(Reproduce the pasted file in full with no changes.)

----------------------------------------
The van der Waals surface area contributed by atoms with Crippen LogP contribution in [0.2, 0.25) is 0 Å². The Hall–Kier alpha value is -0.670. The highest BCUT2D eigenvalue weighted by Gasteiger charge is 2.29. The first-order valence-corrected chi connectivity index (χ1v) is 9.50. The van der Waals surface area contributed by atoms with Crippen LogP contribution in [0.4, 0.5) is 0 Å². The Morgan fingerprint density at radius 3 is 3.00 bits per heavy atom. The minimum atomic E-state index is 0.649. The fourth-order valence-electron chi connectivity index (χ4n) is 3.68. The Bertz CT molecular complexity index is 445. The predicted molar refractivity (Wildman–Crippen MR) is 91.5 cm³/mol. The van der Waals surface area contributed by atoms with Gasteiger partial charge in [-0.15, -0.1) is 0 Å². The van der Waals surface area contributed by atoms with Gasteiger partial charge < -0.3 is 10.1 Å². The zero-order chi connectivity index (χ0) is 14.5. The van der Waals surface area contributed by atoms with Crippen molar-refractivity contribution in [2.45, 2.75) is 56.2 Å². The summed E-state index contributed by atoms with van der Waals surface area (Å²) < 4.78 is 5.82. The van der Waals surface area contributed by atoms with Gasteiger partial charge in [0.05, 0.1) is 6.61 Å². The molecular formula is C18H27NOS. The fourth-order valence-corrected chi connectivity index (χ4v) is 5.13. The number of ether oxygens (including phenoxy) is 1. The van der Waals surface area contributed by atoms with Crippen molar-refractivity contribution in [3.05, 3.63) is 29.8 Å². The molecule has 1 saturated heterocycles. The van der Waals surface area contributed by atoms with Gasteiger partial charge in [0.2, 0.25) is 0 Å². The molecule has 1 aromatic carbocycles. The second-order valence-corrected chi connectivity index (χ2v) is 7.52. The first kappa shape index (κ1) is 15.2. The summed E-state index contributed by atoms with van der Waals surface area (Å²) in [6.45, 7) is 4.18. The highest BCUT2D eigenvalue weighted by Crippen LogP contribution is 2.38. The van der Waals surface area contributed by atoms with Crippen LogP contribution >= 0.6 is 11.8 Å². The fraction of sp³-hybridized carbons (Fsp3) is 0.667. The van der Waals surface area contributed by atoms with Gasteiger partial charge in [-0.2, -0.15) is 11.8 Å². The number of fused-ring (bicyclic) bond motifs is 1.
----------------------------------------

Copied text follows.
The van der Waals surface area contributed by atoms with Crippen LogP contribution in [0.2, 0.25) is 0 Å². The Hall–Kier alpha value is -0.670. The highest BCUT2D eigenvalue weighted by Gasteiger charge is 2.29. The first-order valence-corrected chi connectivity index (χ1v) is 9.50. The van der Waals surface area contributed by atoms with Crippen LogP contribution in [0.4, 0.5) is 0 Å². The Morgan fingerprint density at radius 3 is 3.00 bits per heavy atom. The minimum atomic E-state index is 0.649. The fourth-order valence-electron chi connectivity index (χ4n) is 3.68. The Bertz CT molecular complexity index is 445. The predicted molar refractivity (Wildman–Crippen MR) is 91.5 cm³/mol. The van der Waals surface area contributed by atoms with Gasteiger partial charge in [-0.15, -0.1) is 0 Å². The van der Waals surface area contributed by atoms with Gasteiger partial charge < -0.3 is 10.1 Å². The zero-order chi connectivity index (χ0) is 14.5. The van der Waals surface area contributed by atoms with Crippen molar-refractivity contribution in [2.45, 2.75) is 56.2 Å². The summed E-state index contributed by atoms with van der Waals surface area (Å²) < 4.78 is 5.82. The van der Waals surface area contributed by atoms with Gasteiger partial charge in [0.05, 0.1) is 6.61 Å². The molecular formula is C18H27NOS. The fourth-order valence-corrected chi connectivity index (χ4v) is 5.13. The number of ether oxygens (including phenoxy) is 1. The van der Waals surface area contributed by atoms with Crippen molar-refractivity contribution in [3.05, 3.63) is 29.8 Å². The molecule has 1 saturated heterocycles. The van der Waals surface area contributed by atoms with Gasteiger partial charge in [0.2, 0.25) is 0 Å². The molecule has 1 aromatic carbocycles. The second-order valence-corrected chi connectivity index (χ2v) is 7.52. The first kappa shape index (κ1) is 15.2. The summed E-state index contributed by atoms with van der Waals surface area (Å²) in [6.45, 7) is 4.18. The highest BCUT2D eigenvalue weighted by Crippen LogP contribution is 2.38. The van der Waals surface area contributed by atoms with Crippen LogP contribution >= 0.6 is 11.8 Å². The fraction of sp³-hybridized carbons (Fsp3) is 0.667. The van der Waals surface area contributed by atoms with Gasteiger partial charge in [-0.2, -0.15) is 11.8 Å². The number of fused-ring (bicyclic) bond motifs is 1.